World Cultures General Glossary
Philosophy

   The term, "philosophy," although used universally, is a culturally specific term; it is a European concept embracing a wide range of human activities of the mind. It's application has varied widely throughout European history, and its application to non-European cultures is mainly a convenience but does not accurately reflect how non-European cultures would conceive of or classify these activities.

   The word itself is a Greek word and means "love (philo) of wisdom (sophy)." As a word, it seems to appear in the fifth century BC, but the great exponents of the term to describe a heterogenous mix of thinking activities are Plato and Aristotle, the two gigantic figures of Greek philosophy.

   Early Greek philosophy was largely concerned with overarching explanations to explain physical phenomenon. The earliest Greek "philosophy" was probably a poem by Hesiod called the Theogony , which concerns the nature of the gods. The Theogony largely recounts Greek mythology, but interspersed among the stories are speculations about the physical nature of the universe.


General Glossary
One and the Many
   The early Greek philosophers were primarily concerned with the problem of the "One and the Many." Simply stated, the problem involves explaining the infinity of things in the universe (the many). We can see that many separate things can be related to one thing, for instance, there are millions of horses but there is only one concept of a horse. So the myriad and manifold phenomena of the universe must be reducible to a single, unifying substance or concept. The early Greeks believed that this single, unifying thing (the One) was some material substance, like water, or air. Later Greek philosophy would conceive of this one thing as something more abstract, like number.


   So early Greek philosophy was speculative, that is, it wasn't concerned with phenomena and factuality as much as it was concerned with the reasoning process itself. From the beginning, Greek philosophy was concerned with this reasoning process, particularly the process of rational demonstration. The truth of a proposition was an aspect of its demonstration, not its physical reality; a flawless rational demonstration produced certain knowledge.

   Most of this speculation concerned the nature of the changing, physical world. The early Greek philosophers were concerned with finding the unchanging principle or substance that lay behind all change and phenomena. The stable, unchanging component of the universe the Greeks called, physis , so early Greek philosophy was really a speculative physics.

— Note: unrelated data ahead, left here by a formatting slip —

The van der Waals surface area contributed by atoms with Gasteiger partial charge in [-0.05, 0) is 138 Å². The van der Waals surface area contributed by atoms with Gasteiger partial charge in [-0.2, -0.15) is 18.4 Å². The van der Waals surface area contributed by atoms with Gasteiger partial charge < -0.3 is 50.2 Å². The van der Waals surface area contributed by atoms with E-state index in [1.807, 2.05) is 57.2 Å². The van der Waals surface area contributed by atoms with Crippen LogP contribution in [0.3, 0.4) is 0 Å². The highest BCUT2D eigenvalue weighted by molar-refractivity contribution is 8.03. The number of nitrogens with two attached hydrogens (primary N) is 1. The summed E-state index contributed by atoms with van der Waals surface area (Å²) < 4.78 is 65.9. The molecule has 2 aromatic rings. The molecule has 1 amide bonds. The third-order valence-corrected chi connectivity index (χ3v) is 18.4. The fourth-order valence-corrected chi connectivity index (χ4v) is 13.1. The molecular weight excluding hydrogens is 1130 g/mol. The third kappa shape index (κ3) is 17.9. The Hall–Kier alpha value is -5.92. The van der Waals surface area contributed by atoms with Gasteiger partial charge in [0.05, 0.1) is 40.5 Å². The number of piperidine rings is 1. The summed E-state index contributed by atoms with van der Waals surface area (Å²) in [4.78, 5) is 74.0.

Eventually, a wide range of activities would be subsumed under the category of philosophy, representing the entire range of human rational activities. The unifying factor was demonstration, that is, each activity was a philosophy in that it involved principles of rational demonstration. The central categories of European philosophy are:

Logic
Logic is the science of demonstration ; it lays down the rules for making propositions and constructing proofs. Logic is really the core of philosophy.

Rhetoric
Logic is a science of language, and so is rhetoric. While logic is the science of propositions and demonstration, rhetoric is the science of persuasion. It is less concerned with the truth of a proposition as it is concerned with using language, gesture, argument, and emotion to persuade other people of a truth or an opinion.

Physics
Physics is the source of European philosophy; in its original form, physics was the study of the underlying principles of change in the natural world. Eventually, physics became the study of change in the material world and the laws underlying those changes (this is still true of physics today).

Metaphysics
Metaphysics is the study of the principles behind the principles governing the universe; metaphysics, you might say, is the science of first or originary principles. For instance, if you conclude that God is behind everything in the universe, the study of God is a branch of metaphysics.

Theology
Theology is a branch of metaphysics and concerns the nature of the divine and the relationship of that nature to the physical, moral, and spiritual worlds.

Ethics
Ethics is the science of human action; its primary question from classical Greece onwards is "what is a good life?"

Politics
Politics is the study of human institutions and governments; it is essentially a branch of ethics.

Aesthetics
Aesthetics, which originates with the Greeks, is the science of the beautiful; this includes both human art as well as natural beauty and order.

Richard Hooker



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1995, Richard Hooker
Updated 10-3-97